It's still all about the white men.
Hillary Clinton's loss has renewed critiques that American political media is slanted, sexist and dominated by men. While Clinton and Obama broke barriers in the Democratic primary, swiftly dispatching white male Senators with more government experience, the race was still refereed, scored and narrated by white male commentators, an influential constituency in presidential politics. Pundits talked a lot about gender and racial progress during the campaign, of course, but the elite opinion media continues to employ, groom and promote a commentators corps that is disproportionately white and male.
The most traditional location to reach the political establishment, the Washington Post opinion section, is brazenly male-dominated. Seventeen of the 19 columnists are men; only three of the columnists are racial minorities. Guest op-eds could present more voices, but they rarely do. This year, only 12 percent of the Post's guest pieces came from women, according to a May count by ombudsman Deborah Howell. At the New York Times, eight of the ten weekly columnists are men; one is black. (The Times also recently created a bimonthly graphics column, a post filled by a black commentator.) And in an industry review last year, about one out of four columnists were women at the largest syndicates around the country, according to Editor and Publisher. As Times columnist Nick Kristoff lamented last month, even as reporting staffs diversify, white men dominate American punditry "from newspaper columnists to television talking heads."
The disparity is striking on air. Most anchors, producers and writers in television news are women, according to the Radio and Television News Directors Association, yet the vast majority of prime time hosts, who dominate campaign coverage and frame presidential debates, are white men. That includes all the Sunday morning hosts, all the prime time hosts on MSNBC, and all but one of the prime time hosts on CNN and FOX.
The Democratic primary did briefly boost the diversity of the pundit pool - all those segments about race and gender would have been eerie with the usual lineup. "Both MSNBC and CNN this election season have given new prominence to a handful of contributing commentators from varied backgrounds and perspectives: blacks, Hispanics and women," the Times reported in April. "Whether such moves signal real progress in diversifying the punditocracy or merely reflect the needs of a particular news cycle is the question." And while the networks obviously should not bench diverse commentators until "diversity" is in the news, the booking history for political shows is not encouraging.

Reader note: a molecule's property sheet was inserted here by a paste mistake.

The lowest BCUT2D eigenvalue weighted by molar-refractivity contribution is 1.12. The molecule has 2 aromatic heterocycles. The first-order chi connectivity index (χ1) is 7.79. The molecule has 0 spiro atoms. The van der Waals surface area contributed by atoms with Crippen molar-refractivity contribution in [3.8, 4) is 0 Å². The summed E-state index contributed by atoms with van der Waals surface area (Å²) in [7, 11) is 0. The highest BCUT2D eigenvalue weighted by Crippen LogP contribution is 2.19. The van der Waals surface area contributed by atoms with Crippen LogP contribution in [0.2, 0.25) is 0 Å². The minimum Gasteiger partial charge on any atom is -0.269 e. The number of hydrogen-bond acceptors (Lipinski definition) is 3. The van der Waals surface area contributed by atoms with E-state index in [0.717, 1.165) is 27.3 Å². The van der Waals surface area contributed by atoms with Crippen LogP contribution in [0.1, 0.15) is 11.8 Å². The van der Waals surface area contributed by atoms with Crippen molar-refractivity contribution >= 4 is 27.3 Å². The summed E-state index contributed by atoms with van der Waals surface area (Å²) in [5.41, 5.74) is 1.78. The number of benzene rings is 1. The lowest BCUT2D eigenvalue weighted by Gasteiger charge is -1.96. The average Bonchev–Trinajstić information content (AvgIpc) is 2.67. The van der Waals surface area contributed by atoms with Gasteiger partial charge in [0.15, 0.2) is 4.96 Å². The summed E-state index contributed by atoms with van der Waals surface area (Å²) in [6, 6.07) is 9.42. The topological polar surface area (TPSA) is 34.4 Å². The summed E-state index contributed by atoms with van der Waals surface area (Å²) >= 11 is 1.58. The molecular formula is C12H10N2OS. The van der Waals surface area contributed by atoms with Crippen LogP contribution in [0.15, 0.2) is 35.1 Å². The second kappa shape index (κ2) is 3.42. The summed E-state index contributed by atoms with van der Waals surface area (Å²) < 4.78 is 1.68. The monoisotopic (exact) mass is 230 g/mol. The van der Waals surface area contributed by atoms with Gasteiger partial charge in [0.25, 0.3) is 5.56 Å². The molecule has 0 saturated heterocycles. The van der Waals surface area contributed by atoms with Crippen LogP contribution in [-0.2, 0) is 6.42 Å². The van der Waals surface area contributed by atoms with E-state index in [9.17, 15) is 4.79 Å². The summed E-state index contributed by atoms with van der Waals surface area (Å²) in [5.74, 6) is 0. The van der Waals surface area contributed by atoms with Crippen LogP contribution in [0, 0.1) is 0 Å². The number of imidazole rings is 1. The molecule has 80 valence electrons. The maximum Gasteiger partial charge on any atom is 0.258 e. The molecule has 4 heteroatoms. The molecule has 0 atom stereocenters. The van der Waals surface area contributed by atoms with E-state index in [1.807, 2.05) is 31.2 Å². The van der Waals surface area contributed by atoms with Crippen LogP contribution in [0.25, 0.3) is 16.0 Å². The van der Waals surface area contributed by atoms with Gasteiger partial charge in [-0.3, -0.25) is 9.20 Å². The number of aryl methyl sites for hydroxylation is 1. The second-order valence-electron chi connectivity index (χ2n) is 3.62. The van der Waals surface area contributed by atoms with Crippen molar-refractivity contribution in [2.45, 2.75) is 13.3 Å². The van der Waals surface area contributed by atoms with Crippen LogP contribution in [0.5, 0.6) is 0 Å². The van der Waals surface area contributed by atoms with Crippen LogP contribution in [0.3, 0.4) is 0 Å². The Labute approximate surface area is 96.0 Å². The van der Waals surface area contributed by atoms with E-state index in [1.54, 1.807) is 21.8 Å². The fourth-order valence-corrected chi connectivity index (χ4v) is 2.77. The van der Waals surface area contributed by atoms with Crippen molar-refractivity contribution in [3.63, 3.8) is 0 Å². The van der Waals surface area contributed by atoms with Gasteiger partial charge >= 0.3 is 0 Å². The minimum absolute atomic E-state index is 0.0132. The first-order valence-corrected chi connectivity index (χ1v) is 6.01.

According to a recent, two-year study of the four major Sunday talk shows by Media Matters, out of over 2,000 guests, 77 percent were men and 82 percent were white. The top rated show, "Meet the Press," also led the pack in male representation, at an embarrassing 85 percent. Latinos were almost completely absent, comprising one percent of the guests. Latinos make up about 14 percent of the population, and the study ran through 2006 and 2007, when immigration policy was often in the news.
Many women and minority commentators must also battle ideological discrimination. All four Sunday shows booked more conservative pundits than liberals in 2006, according to a Media Matters study. On ABC's "This Week," for example, conservative pundits dominated by 36 percent to 19 percent. So liberal guests end up competing for fewer spots. Black commentators are already underrepresented. And then, since most black commentators lean left, their booking odds plummet further. (Only seven percent of black Americans self-identify as Republicans, according to Pew.)
In fact, a 2005 Urban League study of the Sunday shows found that a staggering 69 percent of all the appearances by black guests were made by just three conservatives -- Condoleezza Rice, Colin Powell, and Juan Williams. The study found that appearances by black commentators "other than Rice, Powell and Williams account for less than 3% of all guest appearances on the Sunday morning talk shows." And out of over 600 bookings during the same 18-month period, you could count the invitations for black women on half your hand. After Rice, only two other black women appeared: PBS' Gwen Ifel and Democratic strategist Donna Brazille.
The commentariat's gender and racial disparities are perennially documented and criticized, of course. Susan Estrich, a writer and ubiquitous political pundit in her own right, sparked the last debate in 2005, after blasting the testosterone coursing through the op-ed section at the Los Angeles Times. Fred Hiatt, the Washington Post's editorial page editor, jumped in the fray by declaring, "there ought to be more women on op-ed pages in general. Over time, I intend to make that happen." (Apparently he did not have a three-year window in mind.) The Nation's Katha Pollitt has constructively published lists of female writers who would make great columnists (or pundits), just to help out any media search committees. Next month, minority bloggers are gathering at the "Blogging While Brown" conference to network the burgeoning black blogosphere - a new and largely neglected talent pool of opinionated commentators for print and television debates. And some writers say even Clinton's loss could spur gender progress. Anna Holmes, a self-described "woman of color" who blogs at Jezebel.com, recently penned a Times op-ed urging Hillary Clinton to give a major, post-campaign address about "sexism in American life." That speech could contrast the public's demonstrated support for women in actual politics - from her strong showing to the rising number of women in Congress - with the exclusion of so many women and minorities from political media. And readers, like voters, can continue to press for a political system and public discourse that actually represents the public.